Everything new in iOS 10.3: Hidden keyboard, AirPods finder and more

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There's a lot to love in iOS 10.3.
Photo: Ste Smith/Cult of Mac

Apple gave developers their first look at the next big update for iOS 10 yesterday, and it packs a surprising number of new features.

The public will have to wait a few weeks (or months) to get their hands on the new goodies packed inside iOS 10.3, which brings improvements for AirPods, iPads and more.

Here are all the new additions coming soon to iOS devices near you.

Apple will use drones to make Maps better

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Apple Maps reservation OpenTable
Drones could be key to improving Apple Maps.
Photo: Ste Smith/Cult of Mac

Apple plans to use a combination of drones, indoor mapping and other smart tech to improve its Apple Maps service, claims a new report.

Employing drones could help Apple catch up with industry leader Google. The search giant has routinely outpaced Apple on mapping technology ever since Cupertino entered the space with its (initially disastrous) Apple Maps in 2012.

How to disable location suggestions in macOS Sierra

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Location Based Suggestions
Here's what to do if you don't want localized suggestions.
Photo: Ste Smith/Cult of Mac

Much like Google offers personalized searching, macOS Sierra delivers location-based tips as part of its suggestions within Spotlight, Siri, Safari and Maps. That means Apple will try to recommend relevant services within your immediate vicinity.

If you don’t want this feature, however, there is a way to get rid of it. Check out our guide below to show how to do this — and how to turn it back on again if you change your mind.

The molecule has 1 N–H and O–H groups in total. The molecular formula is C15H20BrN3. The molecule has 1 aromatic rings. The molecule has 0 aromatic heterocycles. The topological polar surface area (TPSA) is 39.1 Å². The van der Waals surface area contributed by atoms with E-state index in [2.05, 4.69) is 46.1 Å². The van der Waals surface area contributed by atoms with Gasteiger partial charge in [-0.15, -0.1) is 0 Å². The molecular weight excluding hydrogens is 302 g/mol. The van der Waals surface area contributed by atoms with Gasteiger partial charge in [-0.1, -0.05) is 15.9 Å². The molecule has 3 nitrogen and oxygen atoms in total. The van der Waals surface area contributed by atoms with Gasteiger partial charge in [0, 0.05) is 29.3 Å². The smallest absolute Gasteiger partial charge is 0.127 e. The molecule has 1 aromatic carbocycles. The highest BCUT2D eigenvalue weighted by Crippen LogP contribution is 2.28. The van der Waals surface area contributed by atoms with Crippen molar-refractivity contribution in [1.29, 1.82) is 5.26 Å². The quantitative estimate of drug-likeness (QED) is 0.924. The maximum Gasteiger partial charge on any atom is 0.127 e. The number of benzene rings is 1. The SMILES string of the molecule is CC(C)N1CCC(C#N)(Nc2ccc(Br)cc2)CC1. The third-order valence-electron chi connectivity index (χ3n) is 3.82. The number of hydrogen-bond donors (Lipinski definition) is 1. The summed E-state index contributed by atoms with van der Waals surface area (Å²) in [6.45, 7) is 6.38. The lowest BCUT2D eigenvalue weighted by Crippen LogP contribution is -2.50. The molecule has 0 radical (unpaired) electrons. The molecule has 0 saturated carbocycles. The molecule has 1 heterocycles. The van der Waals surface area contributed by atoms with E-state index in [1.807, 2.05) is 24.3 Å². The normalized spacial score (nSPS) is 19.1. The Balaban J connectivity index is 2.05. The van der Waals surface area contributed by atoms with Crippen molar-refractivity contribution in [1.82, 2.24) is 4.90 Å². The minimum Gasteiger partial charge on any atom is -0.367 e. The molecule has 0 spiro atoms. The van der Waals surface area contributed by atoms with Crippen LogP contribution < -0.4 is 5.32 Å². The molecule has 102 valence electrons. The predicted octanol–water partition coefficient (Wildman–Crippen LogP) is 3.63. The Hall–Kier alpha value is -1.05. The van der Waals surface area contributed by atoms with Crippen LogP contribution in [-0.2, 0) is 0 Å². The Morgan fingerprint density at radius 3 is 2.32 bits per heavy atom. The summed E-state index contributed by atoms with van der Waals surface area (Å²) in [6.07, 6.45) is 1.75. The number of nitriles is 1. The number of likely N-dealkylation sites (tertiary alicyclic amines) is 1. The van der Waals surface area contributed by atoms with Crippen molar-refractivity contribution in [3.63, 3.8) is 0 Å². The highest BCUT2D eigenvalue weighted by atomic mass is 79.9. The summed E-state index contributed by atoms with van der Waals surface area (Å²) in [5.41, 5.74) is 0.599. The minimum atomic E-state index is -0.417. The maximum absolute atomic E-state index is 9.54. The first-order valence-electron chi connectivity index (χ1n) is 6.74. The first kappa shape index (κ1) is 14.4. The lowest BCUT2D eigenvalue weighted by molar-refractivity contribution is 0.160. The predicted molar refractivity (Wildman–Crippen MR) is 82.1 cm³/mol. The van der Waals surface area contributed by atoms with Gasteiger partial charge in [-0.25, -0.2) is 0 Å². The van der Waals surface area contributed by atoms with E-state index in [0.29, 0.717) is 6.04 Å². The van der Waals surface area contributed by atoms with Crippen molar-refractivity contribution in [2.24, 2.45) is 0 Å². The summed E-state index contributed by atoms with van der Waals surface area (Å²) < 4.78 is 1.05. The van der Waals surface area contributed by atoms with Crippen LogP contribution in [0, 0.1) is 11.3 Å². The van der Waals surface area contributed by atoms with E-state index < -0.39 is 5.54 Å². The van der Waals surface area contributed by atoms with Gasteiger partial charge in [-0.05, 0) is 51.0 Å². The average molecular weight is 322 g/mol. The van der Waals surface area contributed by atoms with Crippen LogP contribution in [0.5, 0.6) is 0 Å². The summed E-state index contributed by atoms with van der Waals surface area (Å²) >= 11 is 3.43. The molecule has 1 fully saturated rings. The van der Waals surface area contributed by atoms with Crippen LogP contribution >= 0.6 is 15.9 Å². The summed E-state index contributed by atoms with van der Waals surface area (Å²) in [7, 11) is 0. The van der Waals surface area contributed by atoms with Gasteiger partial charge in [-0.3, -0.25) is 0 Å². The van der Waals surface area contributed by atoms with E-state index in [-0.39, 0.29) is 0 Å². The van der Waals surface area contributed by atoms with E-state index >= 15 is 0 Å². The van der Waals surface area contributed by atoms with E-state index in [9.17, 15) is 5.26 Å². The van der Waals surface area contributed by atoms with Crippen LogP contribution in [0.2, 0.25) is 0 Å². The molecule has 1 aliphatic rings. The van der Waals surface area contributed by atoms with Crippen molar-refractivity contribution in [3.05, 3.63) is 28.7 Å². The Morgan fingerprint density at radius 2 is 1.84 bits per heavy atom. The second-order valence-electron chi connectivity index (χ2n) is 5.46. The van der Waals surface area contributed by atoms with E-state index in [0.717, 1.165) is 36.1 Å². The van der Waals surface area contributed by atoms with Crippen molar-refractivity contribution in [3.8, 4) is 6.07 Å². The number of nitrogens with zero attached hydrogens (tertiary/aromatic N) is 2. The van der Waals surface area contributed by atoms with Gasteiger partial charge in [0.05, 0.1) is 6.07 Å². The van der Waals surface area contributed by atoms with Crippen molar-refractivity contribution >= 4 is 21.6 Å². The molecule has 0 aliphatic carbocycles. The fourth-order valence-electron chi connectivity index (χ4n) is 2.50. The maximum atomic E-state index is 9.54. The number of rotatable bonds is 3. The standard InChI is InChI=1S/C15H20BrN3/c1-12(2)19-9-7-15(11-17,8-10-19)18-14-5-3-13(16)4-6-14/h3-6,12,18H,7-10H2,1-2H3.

How to book a reservation through Apple Maps on iOS 10

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Apple Maps reservation OpenTable
Apple Maps makes it easy to get your grub on.
Photo: Ste Smith/Cult of Mac

Finding an awesome spot to eat has always been easy on the iPhone. But iOS 10 makes it super-simple to book a restaurant reservation in Apple Maps.

With the new third-party app extensions in Maps, users can now reserve a table without ever leaving the Maps app. Just find the spot you want to dine at, and with a few extra taps you’ll be on your way to a fine dining experience.

Book a reservation in seconds with these steps.

Apple Maps could help you find your way around unfamiliar buildings

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It might not quite be Harry Potter's Marauder's Map, but it's getting there.
Photo: Universal Studios Orlando

Could a Harry Potter-style “Marauder’s Map” help give Apple a leg up on rival mapping services by offering indoor directions as well as outside ones?

That’s the working theory behind a new U.S. patent published today, which describes a “Visual-Based Inertial Navigation” system, explaining how accurate indoor directions could given on a smartphone or VR headset down to an accuracy of centimeters.

Is Apple Maps still the laughing stock of maps apps? [Friday Night Fights]

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Is Apple Maps your first choice?
Photo: Ste Smith/Cult of Mac

The release of Apple Maps with iOS 6 was so disastrous it led to the firing of Scott Forstall, former SVP of iOS, and to a rare public apology from CEO Tim Cook.